"More often than not it seems that models that people build are like Cathedrals. In the process of construction they employ a substantial amount of labor, material and staging as they work through the process. Once the Cathedral is completed all that was used to build it is removed and it remains as a structure for others to behold, though more often than not others just find them confusing because of the supporting developmental understanding is missing.
The thought that came to mind was to think of a model like a stage play. I can give the audience a sense of what the play is about so they are interested in coming to the play. Then once they arrive the play actually unfolds one act at a time and some of the actors are in multiple acts.
As such might it be advantageous to consider a model like a play where I provide the audience an overview of the model to develop interest, and then each loop in the model is presented as an act in the play with the elements of the loops being the actors, with relations between them, some of which appear in multiple loops? As such a person’s understanding of the model is developed in a piece-wise coherent manner which attempts to avoid overwhelming the audience.
It was a thought of the moment.”
                                                                                                    Gene Bellinger

This segment of the class offers three different ‘plays’ demonstrating different aspects of systems. The reality that since everything in the web of systems making up the world is connected that it is exceedingly difficult to have only one effect from any action Bird Feeder Dilemma (IM-8872). That the interaction of elements can feedback to their point of origination into a loop changing the nature of those interactions over time Moose and Wolves (IM-8590) and Sustaining the Forest Model (IM-8889). The course uses theses ‘plays’ as scaffolding for the other concepts raised in this segment, putting the participant in the role or protagonist and narrator.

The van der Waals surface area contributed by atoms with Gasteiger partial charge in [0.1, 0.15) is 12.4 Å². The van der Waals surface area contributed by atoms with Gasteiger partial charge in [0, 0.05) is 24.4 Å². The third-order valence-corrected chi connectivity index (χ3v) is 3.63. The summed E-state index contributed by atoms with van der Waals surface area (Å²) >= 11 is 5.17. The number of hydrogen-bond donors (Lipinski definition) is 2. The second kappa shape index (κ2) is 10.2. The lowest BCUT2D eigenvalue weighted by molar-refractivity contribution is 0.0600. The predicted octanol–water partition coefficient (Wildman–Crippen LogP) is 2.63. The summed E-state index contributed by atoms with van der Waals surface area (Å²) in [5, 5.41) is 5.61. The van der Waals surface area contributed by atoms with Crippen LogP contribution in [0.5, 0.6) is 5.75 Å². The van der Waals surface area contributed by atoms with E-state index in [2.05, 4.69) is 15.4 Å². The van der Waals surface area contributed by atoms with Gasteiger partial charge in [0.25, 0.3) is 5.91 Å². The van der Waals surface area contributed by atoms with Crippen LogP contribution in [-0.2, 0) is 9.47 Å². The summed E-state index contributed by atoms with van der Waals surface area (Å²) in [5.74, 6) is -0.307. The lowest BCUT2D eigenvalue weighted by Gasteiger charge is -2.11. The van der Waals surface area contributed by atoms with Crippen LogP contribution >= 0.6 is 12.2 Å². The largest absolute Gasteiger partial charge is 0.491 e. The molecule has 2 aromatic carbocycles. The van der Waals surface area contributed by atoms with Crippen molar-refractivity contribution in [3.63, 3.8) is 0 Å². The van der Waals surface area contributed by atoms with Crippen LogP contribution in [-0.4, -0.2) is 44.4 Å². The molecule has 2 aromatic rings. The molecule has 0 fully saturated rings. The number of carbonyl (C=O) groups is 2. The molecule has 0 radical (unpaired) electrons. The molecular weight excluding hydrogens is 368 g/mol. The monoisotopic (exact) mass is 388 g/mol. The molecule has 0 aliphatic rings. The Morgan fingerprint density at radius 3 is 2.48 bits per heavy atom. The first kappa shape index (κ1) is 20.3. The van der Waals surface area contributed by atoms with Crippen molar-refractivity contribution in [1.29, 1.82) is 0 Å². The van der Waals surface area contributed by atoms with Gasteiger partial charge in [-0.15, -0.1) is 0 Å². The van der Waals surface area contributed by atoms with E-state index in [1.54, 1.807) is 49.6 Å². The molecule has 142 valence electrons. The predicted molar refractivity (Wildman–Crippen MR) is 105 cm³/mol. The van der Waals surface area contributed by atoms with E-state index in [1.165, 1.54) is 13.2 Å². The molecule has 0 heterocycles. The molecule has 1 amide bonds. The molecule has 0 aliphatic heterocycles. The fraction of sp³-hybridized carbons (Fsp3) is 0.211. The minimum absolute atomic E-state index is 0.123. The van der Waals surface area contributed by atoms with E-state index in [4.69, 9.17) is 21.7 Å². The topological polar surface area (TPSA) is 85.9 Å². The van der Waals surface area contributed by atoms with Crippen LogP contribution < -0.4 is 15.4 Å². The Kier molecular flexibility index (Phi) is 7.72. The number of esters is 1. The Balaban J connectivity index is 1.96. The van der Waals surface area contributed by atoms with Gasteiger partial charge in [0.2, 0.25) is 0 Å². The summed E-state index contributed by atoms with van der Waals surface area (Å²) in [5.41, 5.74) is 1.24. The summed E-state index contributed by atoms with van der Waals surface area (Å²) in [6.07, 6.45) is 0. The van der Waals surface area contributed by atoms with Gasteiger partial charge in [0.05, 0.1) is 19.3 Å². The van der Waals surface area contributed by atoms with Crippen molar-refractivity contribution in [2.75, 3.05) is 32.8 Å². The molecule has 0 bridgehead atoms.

It is realized that this is a hodgepodge of information, overloaded because it comes from so many different levels and different directions, introducing unfamiliar concepts.  How all of this is related is endeavored to be illustrated with the model, Elements, Relationships, Models, and Plays. Hopefully, it will begin to be untangled and be more sensible as the course progresses. 

All of this is seen as creating a Web of Wonder, serving as the port from which the next part of the journey will be taken, an Overview of System Thinking.

“We live in a world much like a giant spider web, where everything is connected to everything else. When something changes in one part of the web it ripples though the entire web. We tend to live in the moment, not realizing how our actions ripple over time through distant parts of the web. When we don't understand the web, things around us seem extremely complicated, confusing, and overwhelming. We feel caught in the web. What we need is a web of understanding for this web of extended interactions.      
                                                                                                   Gene Bellinger